Six Twitter accounts, having resemblance to the prime minister’s official account ‘PMOIndia’, have been closed down after objectionable content was detected on these.
The PMO had asked Twitter to shut down these accounts but after it was not done, the matter was referred to the Cyber Security Cell.
Here we go, back to the old freedom of speech debate in the context of social media.
The protests come thick and fast, almost suggesting that there should be no laws to govern social media and that all on social media can do and say whatever they choose to.
That’s patently wrong.
In the current instance, there are clear suggestions of ‘passing off’, where users are attempting to impersonate the Prime Minister’s official twitter handle.
If someone uses the twitter handle @PM0India, using a zero instead of the capital letter ‘O’, and, to add to the confusion, uses a photograph of the prime minister as his display photograph, it is a clear case of passing off. To a lay person, @PM0India, at a glance, will read as @PMOIndia.
Under the Indian Trademarks Act 1999, “The passing off action depends upon the principle that nobody has a right to represent his goods as the goods of somebody. In other words a man is not to sell his goods or services under the pretence that they are those of another person,” says Lawyers Club India.
This is not parody. This is a case where someone intentionally attempts to represent his account as the official account of the prime minister.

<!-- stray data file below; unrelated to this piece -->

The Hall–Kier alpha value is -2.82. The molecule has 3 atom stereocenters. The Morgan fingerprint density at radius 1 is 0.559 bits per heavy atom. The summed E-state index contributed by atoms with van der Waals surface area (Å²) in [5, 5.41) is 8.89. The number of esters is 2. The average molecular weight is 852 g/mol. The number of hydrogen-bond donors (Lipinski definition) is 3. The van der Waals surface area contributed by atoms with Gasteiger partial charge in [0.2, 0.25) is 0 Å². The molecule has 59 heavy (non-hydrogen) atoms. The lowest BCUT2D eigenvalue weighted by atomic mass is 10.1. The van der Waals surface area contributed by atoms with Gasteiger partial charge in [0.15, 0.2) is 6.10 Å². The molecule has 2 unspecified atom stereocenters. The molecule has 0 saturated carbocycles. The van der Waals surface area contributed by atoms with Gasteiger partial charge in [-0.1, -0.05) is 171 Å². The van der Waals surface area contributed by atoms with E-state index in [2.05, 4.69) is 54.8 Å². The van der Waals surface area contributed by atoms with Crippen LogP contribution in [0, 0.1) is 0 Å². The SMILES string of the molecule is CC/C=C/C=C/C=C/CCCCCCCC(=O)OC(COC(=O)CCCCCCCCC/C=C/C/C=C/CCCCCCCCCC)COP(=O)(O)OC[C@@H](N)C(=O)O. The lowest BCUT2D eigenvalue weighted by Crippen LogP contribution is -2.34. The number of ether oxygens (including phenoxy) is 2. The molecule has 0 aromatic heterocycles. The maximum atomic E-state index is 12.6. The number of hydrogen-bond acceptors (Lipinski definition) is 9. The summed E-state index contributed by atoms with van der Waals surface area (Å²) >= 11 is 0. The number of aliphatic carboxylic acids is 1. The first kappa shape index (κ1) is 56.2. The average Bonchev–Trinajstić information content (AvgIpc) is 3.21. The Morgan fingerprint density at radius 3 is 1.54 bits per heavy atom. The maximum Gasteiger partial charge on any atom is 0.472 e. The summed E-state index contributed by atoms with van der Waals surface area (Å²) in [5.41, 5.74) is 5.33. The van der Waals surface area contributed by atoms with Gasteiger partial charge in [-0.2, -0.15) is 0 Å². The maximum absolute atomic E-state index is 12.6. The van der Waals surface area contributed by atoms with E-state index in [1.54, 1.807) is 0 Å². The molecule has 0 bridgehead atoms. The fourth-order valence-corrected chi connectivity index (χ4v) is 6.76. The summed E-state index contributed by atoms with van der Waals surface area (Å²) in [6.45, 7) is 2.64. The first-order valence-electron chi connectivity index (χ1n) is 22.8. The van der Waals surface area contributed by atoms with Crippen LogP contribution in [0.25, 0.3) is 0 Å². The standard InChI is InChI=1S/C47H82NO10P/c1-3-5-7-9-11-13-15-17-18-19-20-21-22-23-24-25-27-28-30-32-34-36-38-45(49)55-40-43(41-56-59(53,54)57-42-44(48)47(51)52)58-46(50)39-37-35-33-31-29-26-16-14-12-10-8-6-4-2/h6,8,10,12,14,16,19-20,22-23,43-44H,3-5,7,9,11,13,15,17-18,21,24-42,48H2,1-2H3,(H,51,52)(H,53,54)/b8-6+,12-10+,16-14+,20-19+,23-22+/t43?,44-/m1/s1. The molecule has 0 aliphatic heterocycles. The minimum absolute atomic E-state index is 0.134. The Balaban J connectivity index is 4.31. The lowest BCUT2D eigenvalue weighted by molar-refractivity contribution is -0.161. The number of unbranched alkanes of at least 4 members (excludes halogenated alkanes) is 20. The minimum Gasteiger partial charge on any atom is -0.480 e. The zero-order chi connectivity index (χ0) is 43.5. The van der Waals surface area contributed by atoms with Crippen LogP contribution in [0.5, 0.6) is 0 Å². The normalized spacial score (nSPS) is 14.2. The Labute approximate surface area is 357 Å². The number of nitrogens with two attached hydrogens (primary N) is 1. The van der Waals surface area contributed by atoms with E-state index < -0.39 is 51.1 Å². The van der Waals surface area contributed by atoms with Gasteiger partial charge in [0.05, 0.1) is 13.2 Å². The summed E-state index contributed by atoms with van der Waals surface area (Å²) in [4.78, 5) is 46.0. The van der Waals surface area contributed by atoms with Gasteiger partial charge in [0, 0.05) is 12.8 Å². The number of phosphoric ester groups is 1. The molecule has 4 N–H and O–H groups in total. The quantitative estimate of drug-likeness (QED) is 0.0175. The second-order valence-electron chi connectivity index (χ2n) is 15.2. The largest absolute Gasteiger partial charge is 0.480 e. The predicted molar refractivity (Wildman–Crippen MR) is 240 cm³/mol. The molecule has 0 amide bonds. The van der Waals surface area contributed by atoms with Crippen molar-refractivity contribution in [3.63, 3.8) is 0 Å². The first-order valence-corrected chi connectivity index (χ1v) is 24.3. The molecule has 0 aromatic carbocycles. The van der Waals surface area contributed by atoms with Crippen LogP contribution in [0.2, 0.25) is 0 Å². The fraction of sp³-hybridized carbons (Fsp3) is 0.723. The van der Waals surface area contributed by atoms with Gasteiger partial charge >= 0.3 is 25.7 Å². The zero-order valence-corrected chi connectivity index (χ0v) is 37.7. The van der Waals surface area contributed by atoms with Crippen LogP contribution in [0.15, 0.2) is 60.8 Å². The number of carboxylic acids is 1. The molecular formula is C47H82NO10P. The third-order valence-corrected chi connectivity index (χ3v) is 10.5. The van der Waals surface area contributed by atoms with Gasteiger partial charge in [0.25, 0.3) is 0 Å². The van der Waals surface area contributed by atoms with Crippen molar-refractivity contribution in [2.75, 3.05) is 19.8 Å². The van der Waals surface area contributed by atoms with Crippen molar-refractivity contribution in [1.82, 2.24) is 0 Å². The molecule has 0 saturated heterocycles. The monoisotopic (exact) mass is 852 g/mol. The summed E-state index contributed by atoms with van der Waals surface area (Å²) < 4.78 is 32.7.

To see what parody is, take the case of Rake$£ Jhunjhunwala (@jhunjhunwala)
“I INVENTED TWITTER & attained OMNI GOD Mode.Aspire,Don’t envy|Disclaimer:I am Sir Aditya Magal & Fake Jhunjhunwala.The Real Parody Writer of The Secret Journal,” is how he describes himself. If one sees the image on the twitter page and reads the descriptor, there is no doubt that this user has no connection with the famed finance and stock market guru Rakesh Jhunjhunwala.
Let parody handles state that they are so. Let them not use images of the prime minister. As long as they do neither, let them have their fun, let them spoof the PM, and let those who follow these accounts get entertained by the updates.
The government, as is their wont, is going overboard. They’ve used the opportunity afforded by the unrest in the north-eastern states (provoked, in part, by social media) to clamp down on parody handles. “These accounts contained certain content having communal overtones and it could be dangerous,” a source said.
The government is mixing up two issues. Parody accounts and accounts with allegedly objectionable content.
The two need to be dealt with differently.
As far as the parody accounts are concerned, there is no need for the government to shut down these accounts. Twitter will not help – and nor should they. However, if there is an element of passing off, the government could explore taking action for misuse of the image of the PM – that’s about it.
‘Content having communal overtones’ is a motherhood statement. Indeed, a large part of the content on MSM could be defined, should one choose to, as ‘having communal overtones’.
Here too, twitter will do nothing – and nor should they. Unless, of course, the government goes to court and proves that the content is dangerous and incendiary. Merely being ‘communal’ is not breaking the law of the land – and the law of the land would need to be broken before twitter takes action.
Either way, in the case of entertaining parody accounts or in the case of those which allegedly foment tension, the government should not resort to shortcuts, as they are now doing. Proceed according to the laws of the land – and let the law take its course.